He’s out of his mind.
Fair value in the stock market can be determined in many different ways. One of the more accurate ways to judge stock market valuation is to use the Shiller P/E ratio. This is a price-to-earnings ratio based on the average inflation-adjusted earnings from the previous 10 years.
It’s a more accurate view of the stock market because it translates earnings from 10 years ago into present-day dollar value and also smooths out the data by using a 10-year average.
As we can see from the Schiller P/E ratio chart below, the stock market is now at its second most expensive in history. A P/E ratio of 30.73 is almost twice what the long-term average has been.
Everything reverts to the mean at some point. The only question is when that is going to happen. Consequently, according to this valuation method, the market needs to crash by 50 percent to return to the long-term average.
Jeremy Siegel believes the market may go up another 10 percent or 15 percent before selling off by about 10 percent.
The finance professor also believes that a P/E ratio of 18 is more likely to be the “new normal” as opposed to 15.
He also pointed out that there is a huge appetite for Treasury bonds around the world. As a result, because of the strong U.S. dollar, Treasuries will continue to be purchased.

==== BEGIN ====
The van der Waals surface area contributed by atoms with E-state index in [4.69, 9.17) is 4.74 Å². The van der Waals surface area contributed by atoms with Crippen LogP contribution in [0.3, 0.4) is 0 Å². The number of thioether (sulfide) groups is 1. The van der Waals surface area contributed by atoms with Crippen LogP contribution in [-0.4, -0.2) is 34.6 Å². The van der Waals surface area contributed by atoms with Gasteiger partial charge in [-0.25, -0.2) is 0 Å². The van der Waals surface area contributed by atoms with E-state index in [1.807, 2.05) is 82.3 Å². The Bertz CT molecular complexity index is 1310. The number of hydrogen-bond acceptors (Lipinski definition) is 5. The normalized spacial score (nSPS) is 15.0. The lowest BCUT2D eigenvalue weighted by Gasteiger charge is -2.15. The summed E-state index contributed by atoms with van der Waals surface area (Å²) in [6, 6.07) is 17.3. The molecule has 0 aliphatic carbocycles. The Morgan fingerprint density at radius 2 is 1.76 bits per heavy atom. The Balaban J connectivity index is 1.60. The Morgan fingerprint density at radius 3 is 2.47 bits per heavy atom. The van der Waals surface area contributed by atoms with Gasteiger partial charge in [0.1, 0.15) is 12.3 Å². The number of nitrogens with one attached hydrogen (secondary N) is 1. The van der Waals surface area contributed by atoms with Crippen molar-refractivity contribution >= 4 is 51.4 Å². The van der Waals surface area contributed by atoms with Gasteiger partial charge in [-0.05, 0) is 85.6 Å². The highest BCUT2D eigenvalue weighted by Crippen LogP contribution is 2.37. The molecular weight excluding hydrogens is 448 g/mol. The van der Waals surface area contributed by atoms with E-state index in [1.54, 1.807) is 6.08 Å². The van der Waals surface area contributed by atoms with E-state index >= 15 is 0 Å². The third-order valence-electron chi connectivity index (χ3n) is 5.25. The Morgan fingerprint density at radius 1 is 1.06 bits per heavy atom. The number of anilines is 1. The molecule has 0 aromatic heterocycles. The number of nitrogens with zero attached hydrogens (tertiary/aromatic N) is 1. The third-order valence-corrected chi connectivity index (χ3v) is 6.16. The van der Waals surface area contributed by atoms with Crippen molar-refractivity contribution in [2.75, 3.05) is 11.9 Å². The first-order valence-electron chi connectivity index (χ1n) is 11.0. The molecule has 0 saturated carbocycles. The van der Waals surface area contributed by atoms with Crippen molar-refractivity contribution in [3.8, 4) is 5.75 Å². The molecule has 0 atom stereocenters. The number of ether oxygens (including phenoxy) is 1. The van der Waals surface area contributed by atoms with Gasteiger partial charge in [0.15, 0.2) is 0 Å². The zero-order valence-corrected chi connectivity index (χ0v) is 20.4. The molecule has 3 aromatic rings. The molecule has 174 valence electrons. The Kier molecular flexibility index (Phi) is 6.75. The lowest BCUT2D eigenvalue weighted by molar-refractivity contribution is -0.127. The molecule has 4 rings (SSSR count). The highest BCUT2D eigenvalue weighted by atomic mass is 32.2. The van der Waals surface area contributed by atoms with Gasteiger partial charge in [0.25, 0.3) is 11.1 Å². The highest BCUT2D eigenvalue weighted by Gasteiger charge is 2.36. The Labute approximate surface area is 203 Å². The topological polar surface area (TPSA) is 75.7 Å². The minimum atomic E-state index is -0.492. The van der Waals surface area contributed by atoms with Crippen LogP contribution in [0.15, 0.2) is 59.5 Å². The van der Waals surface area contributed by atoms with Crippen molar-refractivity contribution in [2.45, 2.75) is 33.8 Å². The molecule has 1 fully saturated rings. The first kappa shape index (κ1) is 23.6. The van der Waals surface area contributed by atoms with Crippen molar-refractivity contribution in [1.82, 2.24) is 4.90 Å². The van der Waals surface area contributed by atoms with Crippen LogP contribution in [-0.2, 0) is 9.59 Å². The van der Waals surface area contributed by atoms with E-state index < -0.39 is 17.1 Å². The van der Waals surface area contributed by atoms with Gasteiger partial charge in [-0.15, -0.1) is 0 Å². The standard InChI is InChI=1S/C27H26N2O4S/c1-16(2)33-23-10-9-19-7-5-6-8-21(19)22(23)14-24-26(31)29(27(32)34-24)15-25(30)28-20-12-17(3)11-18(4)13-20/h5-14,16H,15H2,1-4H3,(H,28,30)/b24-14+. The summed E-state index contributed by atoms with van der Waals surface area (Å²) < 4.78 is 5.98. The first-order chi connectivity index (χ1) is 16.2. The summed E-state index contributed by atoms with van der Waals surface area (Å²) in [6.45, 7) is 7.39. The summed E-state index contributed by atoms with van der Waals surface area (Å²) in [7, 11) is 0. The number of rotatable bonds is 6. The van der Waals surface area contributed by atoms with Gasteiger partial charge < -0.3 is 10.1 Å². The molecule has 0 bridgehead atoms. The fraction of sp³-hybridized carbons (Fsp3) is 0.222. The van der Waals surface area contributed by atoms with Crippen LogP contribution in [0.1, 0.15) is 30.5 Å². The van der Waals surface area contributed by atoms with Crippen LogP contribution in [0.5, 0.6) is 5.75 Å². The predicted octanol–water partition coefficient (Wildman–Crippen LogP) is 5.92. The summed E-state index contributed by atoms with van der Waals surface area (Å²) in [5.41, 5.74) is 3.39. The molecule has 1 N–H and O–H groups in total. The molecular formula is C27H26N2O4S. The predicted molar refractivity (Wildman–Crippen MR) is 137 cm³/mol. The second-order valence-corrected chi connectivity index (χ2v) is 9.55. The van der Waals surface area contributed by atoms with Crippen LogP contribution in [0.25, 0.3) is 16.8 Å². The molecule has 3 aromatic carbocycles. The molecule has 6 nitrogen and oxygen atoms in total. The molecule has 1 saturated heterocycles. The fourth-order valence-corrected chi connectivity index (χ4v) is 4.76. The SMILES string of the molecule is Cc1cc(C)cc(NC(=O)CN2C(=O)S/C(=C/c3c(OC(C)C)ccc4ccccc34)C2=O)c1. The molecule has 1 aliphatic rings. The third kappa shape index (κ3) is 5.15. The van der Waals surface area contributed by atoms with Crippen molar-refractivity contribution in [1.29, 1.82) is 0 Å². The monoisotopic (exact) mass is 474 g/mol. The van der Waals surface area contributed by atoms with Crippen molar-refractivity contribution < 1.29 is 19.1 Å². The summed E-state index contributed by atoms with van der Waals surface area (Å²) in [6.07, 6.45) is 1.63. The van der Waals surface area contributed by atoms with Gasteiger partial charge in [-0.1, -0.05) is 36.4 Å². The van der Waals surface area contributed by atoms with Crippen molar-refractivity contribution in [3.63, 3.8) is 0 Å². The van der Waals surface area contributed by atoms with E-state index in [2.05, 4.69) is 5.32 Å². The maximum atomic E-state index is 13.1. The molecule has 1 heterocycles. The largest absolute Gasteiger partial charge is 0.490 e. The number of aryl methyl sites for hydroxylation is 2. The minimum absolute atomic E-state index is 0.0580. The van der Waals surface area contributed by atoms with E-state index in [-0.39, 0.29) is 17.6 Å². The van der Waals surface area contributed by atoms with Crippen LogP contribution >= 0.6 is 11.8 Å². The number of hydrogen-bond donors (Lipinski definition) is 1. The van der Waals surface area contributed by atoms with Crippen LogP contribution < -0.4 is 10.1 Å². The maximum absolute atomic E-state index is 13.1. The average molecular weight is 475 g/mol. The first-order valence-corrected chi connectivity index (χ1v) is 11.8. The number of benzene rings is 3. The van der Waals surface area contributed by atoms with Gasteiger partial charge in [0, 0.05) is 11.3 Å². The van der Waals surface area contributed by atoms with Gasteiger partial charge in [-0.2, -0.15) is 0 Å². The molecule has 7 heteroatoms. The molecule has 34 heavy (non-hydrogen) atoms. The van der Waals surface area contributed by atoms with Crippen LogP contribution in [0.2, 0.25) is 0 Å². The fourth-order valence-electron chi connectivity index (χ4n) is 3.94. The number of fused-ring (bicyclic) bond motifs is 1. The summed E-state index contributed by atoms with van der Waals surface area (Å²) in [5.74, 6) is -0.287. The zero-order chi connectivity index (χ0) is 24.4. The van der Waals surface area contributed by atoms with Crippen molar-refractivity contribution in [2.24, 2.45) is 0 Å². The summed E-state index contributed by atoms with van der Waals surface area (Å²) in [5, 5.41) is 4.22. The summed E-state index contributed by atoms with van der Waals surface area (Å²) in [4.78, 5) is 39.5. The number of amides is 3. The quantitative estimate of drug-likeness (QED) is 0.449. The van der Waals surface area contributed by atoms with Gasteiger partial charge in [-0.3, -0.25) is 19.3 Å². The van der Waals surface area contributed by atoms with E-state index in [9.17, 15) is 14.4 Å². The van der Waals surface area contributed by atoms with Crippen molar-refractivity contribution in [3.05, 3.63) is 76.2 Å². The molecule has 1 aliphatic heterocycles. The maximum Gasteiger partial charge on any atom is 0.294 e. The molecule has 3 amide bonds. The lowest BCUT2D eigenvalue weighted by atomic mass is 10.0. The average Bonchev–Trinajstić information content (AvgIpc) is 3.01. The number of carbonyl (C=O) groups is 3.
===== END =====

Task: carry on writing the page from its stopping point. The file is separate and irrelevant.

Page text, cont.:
That will keep interest rates low. With lower interest rates, that means the government can continue to engage in deficit spending without running up as much debt service as it had in the past.
Mind you, the national debt is now at $20 trillion. So while it may seem like the market will continue to be supported by government spending on top of consumer borrowing and spending, at some point that that is going to have to be paid down.
In order to accomplish that, the government will have to carefully modulate economic policy, fiscal policy, and monetary policy so that the robust growth we’ve been seeing does not become stifled.
The other issue is that lower interest rates force investors further out onto the risk curve in order to capture higher dividends. That means continued flow into the stock market, making a crash ever more likely.
The one concern Jeremy Siegel has is the inversion of the yield curve, which historically has forecast bad times for the economy. When shorter-term yields are higher than longer-term yields, it means investors have less confidence in older bonds. That generates fear of a recession and a possible crash.
The last seven U.S. recessions were preceded by an inverted yield curve.
What this means for investors is that valuations are extremely stretched at the same time that we are running up enormous debt and there are signs of recession.
The only way to defend against what’s coming it to have a long-term diversified portfolio across multiple asset classes. Only over the long term have we seen the stock market consistently provide positive returns.
Last modified (UTC): July 12, 2019 18:37